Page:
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A CurtainUp Review
The Death of the Last Black Man in the Whole Entire World AKA The Negro Book of the Dead
By Elyse Sommer
Bottom Line: I'm a Parks fan and can't wait until she continues her very fine triptych Father Comes Home From the War and brings it into the present. But this new and very colorful new-old play is not going anywhere near the top my list of favorite Parks works. Unlike Topdog/Underdog's spare yet fully descriptive title and easy to mount 2-person cast, The Death of the Last Black Man. . . is a somewhat pretentiously long mouthful and the 11-member cast hardly fits most theater companies' budgets. Given that it's an all black cast you might even make a case for dubbing it a lack of diversity in reverse.
In any case, given the dense, non-linear set up only a company like the Signature, where Parks is a resident playwright, can afford to ignore this play's risks — the expense of a big cast. . .the hard to get a handle on a narrative with at times undecipherable dialogue. . . a lukewarm reception from theater goers' (probably even African-Americans) more accustomed to the more contemporary story telling of playwrights like Lynn Nottage and Dominique Morisseau.
But all this is less risky at the Signature which has built an unusually adventurous audience. To prove it, The Death of the Last Black Man. . . has already announced an extension before its official opening. Those adventurous ticket buyers will not be disappointed in terms of seeing it handsomely produced. Even though director Lileana Blain-Cruz's handsome, music-infused production isn't enough to offset the inaccessibility of the experience, there is the opportunity this production affords to Parks' fans to round out their first-hand acquaintance with her plays.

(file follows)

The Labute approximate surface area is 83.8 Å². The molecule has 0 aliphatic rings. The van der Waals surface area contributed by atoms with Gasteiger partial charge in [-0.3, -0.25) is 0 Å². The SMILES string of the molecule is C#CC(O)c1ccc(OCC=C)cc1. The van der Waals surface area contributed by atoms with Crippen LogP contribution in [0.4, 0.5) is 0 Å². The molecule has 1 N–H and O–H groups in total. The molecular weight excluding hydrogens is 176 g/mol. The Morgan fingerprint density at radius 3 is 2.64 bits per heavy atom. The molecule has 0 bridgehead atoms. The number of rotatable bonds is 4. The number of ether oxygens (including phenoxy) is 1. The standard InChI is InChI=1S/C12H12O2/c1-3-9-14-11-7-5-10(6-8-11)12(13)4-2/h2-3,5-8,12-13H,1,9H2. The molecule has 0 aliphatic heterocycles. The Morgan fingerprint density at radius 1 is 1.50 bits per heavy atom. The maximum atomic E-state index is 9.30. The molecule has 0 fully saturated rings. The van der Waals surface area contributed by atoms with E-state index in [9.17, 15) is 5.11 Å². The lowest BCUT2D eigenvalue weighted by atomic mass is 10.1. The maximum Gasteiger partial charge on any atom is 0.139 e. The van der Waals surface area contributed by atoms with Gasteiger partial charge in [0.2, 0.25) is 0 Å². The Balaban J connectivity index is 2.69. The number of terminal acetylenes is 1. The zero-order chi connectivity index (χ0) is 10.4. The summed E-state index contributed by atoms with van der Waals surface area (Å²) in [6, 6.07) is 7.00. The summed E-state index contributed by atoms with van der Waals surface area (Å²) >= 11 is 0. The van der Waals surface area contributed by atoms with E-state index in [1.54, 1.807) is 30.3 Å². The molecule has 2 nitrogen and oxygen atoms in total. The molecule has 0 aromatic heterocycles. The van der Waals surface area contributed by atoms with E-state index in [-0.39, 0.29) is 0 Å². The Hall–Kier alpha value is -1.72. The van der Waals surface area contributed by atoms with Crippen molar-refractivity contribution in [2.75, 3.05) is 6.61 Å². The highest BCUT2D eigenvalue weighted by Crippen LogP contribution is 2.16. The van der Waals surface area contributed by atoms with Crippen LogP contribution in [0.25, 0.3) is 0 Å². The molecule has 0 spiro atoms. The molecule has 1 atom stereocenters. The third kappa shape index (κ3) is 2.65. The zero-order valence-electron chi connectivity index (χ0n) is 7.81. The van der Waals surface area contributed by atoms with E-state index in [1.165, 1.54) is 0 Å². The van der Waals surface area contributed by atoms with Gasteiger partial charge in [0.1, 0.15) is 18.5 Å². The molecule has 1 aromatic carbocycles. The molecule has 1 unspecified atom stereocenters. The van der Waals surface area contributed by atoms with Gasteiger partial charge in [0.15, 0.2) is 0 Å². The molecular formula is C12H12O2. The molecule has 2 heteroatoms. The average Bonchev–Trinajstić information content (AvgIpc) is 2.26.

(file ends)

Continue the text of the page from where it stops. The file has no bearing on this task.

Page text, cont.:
Actually, if you keep the two quotes at the top of this review in mind, the meaning of the characters' symbol laden names isn't that elusive. This also holds true for the frequent jazzy riffs by the actors playing them.
Poet Bob Kaufman's "when I Die/ I won't stay/Dead" zeroes in on the play's aim: to give the black people who died cruel deaths like hanging and electrocution through the course of their suffering filled lives their place in the history books . The Black Man With Watermelon (Daniel J. Watts) and Black Woman With Fried Drumstick (Roslyn Ruff) can be viewed as the key characters — he dying one horrific death after another, and she the source of his metaphorical rebirth. That's not to say that Ms. Parks is aiming for a specific man's rebirth. Instead she uses these satricially named characters as a device to reclaim their existence.
In addition to the Kaufman verse, the themes of death and its eternal aspects are expressed within the play by one of the ensemble characters, Yes-and-Greens-Black-Eyed-Peas-Cornbread (Nike Kadri). Her mantra is "You should write that down and you should hide it under a rock. This is the death of the last black man in the whole entire world."
The entire ensemble is excellent, and all have standout moments. All individualize and define the satiric symbolism of their names, and their doing so is given a big boost by Montana Blanco's witty costumes. Riccardo Hernandez, who also designed Topdog/Underdog has created a simple but effective set with a raised platform to separate the chorus from the Man With Watermelon and the Woman With Fried Drumstick.
While the play's repetitive aspects are in keeping with traditional African theater they all too often come across as just plain repetitious. Still, the vivacious performances and staging keep the audience engaged — even when more than a little confused.
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The Death of the Last Black Man in the Whole Entire World
Written by Suzan-Lori Parks
Directed by Lileana Blain-Cruz
Cast: William DeMeritt as Voice on Thuh Tee V, Nike Kadri as Yes and Greens Black-Eyed Peas Cornbread, Patrena Murray as Ham, Reynaldo Piniella as And Bigger and Bigger and Bigger, Julian Rozzell as Old Man River Jordan, Roslyn Ruff as Black Woman with Fried Drumstick, Mirirai Sithole as Prunes and Prisms, Da vid Ryan Smith as Before Columbus, Daniel J. Watts as Black Man with Watermelon, Jamar Williams as Lots of Grease and Lots of Pork, Amelia Workman as Queen-Then-Pharaoh Hatshepsut.
Sets: Riccardo Hernandez
Costumes: Montana Blanco
Lighting: Yi Zhao
Sound: Palmer Hefferan
Projections: Hannah Wasileski
Movement: Raja Feather Kelly
Wigs: Cookie Jordan
Special Effects: Paul Rubin
Stage Manager: Terri K. Kohler
Running Time: approx 85 minutes
Alice Griffin Jewel Box Theatre at the Pershing Square Signature Center
From 10/25/16; opening 11/13/16; closing 12/04/16 -- extended to 12/18/16 before opening (special prices do not apply to extended performances)
Reviewed by Elyse Sommer at 11/11 press preview
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